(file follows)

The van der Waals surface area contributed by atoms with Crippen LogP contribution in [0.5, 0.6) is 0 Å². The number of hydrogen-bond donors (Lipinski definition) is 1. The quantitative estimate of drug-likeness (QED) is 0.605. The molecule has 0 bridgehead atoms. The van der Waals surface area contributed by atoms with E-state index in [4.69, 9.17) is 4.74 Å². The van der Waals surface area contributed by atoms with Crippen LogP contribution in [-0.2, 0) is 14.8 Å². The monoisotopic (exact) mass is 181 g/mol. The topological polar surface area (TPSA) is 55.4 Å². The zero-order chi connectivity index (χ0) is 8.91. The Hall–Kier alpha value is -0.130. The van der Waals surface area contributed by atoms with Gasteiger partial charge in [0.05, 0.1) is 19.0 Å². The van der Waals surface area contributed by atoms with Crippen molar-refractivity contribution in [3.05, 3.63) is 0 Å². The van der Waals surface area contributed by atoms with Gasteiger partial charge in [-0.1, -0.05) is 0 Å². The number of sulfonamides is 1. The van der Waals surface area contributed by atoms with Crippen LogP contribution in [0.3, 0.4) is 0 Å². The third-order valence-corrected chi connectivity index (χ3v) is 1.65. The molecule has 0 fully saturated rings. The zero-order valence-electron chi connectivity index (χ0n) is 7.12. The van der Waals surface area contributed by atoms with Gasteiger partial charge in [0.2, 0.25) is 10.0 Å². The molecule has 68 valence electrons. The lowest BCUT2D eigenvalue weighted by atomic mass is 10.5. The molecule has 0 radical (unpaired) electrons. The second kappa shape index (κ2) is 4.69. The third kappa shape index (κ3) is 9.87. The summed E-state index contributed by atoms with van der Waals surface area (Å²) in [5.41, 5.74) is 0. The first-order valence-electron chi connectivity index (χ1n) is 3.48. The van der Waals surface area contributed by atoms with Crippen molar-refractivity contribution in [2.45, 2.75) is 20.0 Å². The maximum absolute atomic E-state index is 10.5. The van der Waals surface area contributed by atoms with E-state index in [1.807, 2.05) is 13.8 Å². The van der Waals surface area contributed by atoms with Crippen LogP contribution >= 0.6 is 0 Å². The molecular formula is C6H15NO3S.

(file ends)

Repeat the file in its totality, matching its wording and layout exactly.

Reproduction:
The van der Waals surface area contributed by atoms with Crippen LogP contribution in [0.5, 0.6) is 0 Å². The number of hydrogen-bond donors (Lipinski definition) is 1. The quantitative estimate of drug-likeness (QED) is 0.605. The molecule has 0 bridgehead atoms. The van der Waals surface area contributed by atoms with E-state index in [4.69, 9.17) is 4.74 Å². The van der Waals surface area contributed by atoms with Crippen LogP contribution in [-0.2, 0) is 14.8 Å². The monoisotopic (exact) mass is 181 g/mol. The topological polar surface area (TPSA) is 55.4 Å². The zero-order chi connectivity index (χ0) is 8.91. The Hall–Kier alpha value is -0.130. The van der Waals surface area contributed by atoms with Gasteiger partial charge in [0.05, 0.1) is 19.0 Å². The van der Waals surface area contributed by atoms with Crippen molar-refractivity contribution in [3.05, 3.63) is 0 Å². The van der Waals surface area contributed by atoms with Gasteiger partial charge in [-0.1, -0.05) is 0 Å². The number of sulfonamides is 1. The van der Waals surface area contributed by atoms with Crippen LogP contribution in [0.3, 0.4) is 0 Å². The third-order valence-corrected chi connectivity index (χ3v) is 1.65. The molecule has 0 fully saturated rings. The zero-order valence-electron chi connectivity index (χ0n) is 7.12. The van der Waals surface area contributed by atoms with Gasteiger partial charge in [0.2, 0.25) is 10.0 Å². The molecule has 68 valence electrons. The lowest BCUT2D eigenvalue weighted by atomic mass is 10.5. The molecule has 0 radical (unpaired) electrons. The second kappa shape index (κ2) is 4.69. The third kappa shape index (κ3) is 9.87. The summed E-state index contributed by atoms with van der Waals surface area (Å²) in [5.41, 5.74) is 0. The first-order valence-electron chi connectivity index (χ1n) is 3.48. The van der Waals surface area contributed by atoms with Crippen molar-refractivity contribution in [2.45, 2.75) is 20.0 Å². The maximum absolute atomic E-state index is 10.5. The van der Waals surface area contributed by atoms with E-state index in [1.807, 2.05) is 13.8 Å². The van der Waals surface area contributed by atoms with Crippen LogP contribution >= 0.6 is 0 Å². The molecular formula is C6H15NO3S.